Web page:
New York pro-ferret lobby rejoices: Don't lump us with even-toed ungulates

Ferrets may be weaseling their way back into the heart of the Big Apple, as the city's Board of Health takes up petition to lift a 15-year-old ban on the right to own a ferret.

Rich Pedroncelli/AP/File
A ferret named Monkey is seen in Sacramento, Calif., in 2001. New York City is considering a petition to repeal a ban on ferrets passed in 1999.

New York Mayor Bill de Blasio might soon give the people (well, some of them) what they want: the right to own a ferret. 

The New York City Department of Health and Mental Hygiene is supporting a college student’s petition to repeal the city's controversial ban on ferrets, news media reported. To go into effect, the possible amendment to the city’s health code would have to be approved by the city’s Health Board.

The petition, brought by Brooklyn College student Ariel Jasper, would end the five boroughs’ 15-year-long ban on ferrets, which belong to the Mustelidae family of carnivorous mammals that include weasels and otters. Two previous New York City administrations had successfully defended the ban against a small but insistent pro-ferret lobby, calling ferret prohibition a necessary means of protecting locals from ferret bites and scratches.

But Ms. Jasper told The New York Times that Mayor de Blasio, who has positioned himself as a friend to Central Park’s carriage horses, might see the matter anew.

“We have a mayor who seems to be a little bit more concerned about animal issues,” she said. 

To the parents of children who do not live in New York City, the ferret is often a compromise between a hamster – feeble, feckless, and liable to die without sufficient notice – and a dog (though, ferrets, which live up to 10 years and require daily walks, can be just as time-consuming).

Most states, including New York, do not ban ferrets. Only California, Hawaii, and the District of Columbia, are deliberate ferret-free zones. 

But, in 1999 New York City decided it was fed up with reports of bad-behaving ferrets going rogue on their child owners. Enough, it said, with the ferrets.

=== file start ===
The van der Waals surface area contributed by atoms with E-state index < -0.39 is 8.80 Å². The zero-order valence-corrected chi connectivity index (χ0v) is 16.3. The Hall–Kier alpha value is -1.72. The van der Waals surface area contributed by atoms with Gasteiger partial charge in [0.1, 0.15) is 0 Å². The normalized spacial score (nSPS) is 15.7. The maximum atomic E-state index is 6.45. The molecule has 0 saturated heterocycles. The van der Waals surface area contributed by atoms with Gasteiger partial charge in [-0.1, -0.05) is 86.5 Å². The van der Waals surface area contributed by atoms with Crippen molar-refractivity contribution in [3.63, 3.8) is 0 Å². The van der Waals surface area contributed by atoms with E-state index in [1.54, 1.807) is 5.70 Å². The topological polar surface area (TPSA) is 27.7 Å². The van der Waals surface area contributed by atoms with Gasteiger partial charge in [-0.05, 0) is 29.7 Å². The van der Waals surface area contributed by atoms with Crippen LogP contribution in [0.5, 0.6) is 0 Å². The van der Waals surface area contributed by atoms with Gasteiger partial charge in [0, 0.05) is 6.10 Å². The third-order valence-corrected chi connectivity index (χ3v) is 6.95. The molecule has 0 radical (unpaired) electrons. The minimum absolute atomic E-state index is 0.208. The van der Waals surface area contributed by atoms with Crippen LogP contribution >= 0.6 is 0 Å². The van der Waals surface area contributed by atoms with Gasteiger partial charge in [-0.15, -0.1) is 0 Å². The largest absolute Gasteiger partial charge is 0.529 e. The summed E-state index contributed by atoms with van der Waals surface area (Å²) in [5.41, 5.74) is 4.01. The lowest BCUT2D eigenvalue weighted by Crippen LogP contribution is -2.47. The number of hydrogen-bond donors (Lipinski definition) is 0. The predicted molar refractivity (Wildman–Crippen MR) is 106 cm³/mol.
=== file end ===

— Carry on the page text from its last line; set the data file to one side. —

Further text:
“Ferrets are known for their unpredictable behavior, and they are prone to vicious, unprovoked attacks on humans,” said the New York City Department of Health’s June 1999 press release announcing that the city had drawn up an official list of animals, including ferrets, that were not welcome there.

“In New York City's multiple dwelling residences, which are not natural habitats of ferrets, a ferret could crawl through holes in walls or travel along risers or ducts to other apartments,” it said.

That, it continued, could have “potentially tragic consequences for the neighbor of a ferret owner.”

Ferrets could take cold comfort in that they were not alone in their exclusion from the Big Apple. Squirrels, pilferers of picnic baskets, are not pets, according to the list of banned animals. You are also not allowed to keep a whale in your New York City apartment, should this idea occur to you.

Animals that are not pets also include:

  • All even-toed ungulates (including pot bellied pigs, giraffe and hippopotamus).
  • All odd-toed ungulates (including rhinoceros, but excluding domesticated horses).
  • Hedgehogs.
  • All “non-human primates” (that is, no chimps, lemurs, apes, or gorillas).

The current rules urge that if you insist on making an odorous addition to your living quarters, it should be a small bird, a dog, cat, hamster, guinea pig, domesticated rabbit, female chicken, or gerbil.

The 1999 list had detractors from the get-go. Supporters of the also-banned iguana and the sugar glider (a possum-like animal) were outraged. So too were people fond of ferrets: A pro-ferret group filed a lawsuit against the city in October 1999 to get the ferret back.

Ferret supporters pointed out that the animals are domesticated – ferrets are distinct from their doppelgangers, weasels, which are wild animals. Though ferrets can bite and scratch, the risk of attack is no greater than it is from a feline or canine pet, according to

But the city was not having it. In one episode over the issue, former New York Mayor Rudolph Giuliani told a ferret rights activist on a radio program that “there’s something deranged about you” to be so obsessed with ferrets, according to a transcript published in The New York Observer in 1999.

 “I’m being honest with you,” Mr. Giuliani said. “Maybe no one in your life has ever been honest with you.”

“The excessive concern that you have for ferrets is something you should examine with a therapist,” he said. “You called here excessively all week, and you called here at 3 o’clock in the morning. And 4 o’clock in the morning. Over weasels. Over a ferret.”

The Bloomberg administration inherited the 1999 lawsuit and defeated it before the State Supreme Court in Manhattan in 2002.

''All this decision does is undermine the public trust in government and the courts,'' Gary Kaskel, head of the group New York City Friends of Ferrets, told The New York Times in 2002.

The New York Times notes that the city’s current Board of Health is staffed by appointees of the Bloomberg administration. 

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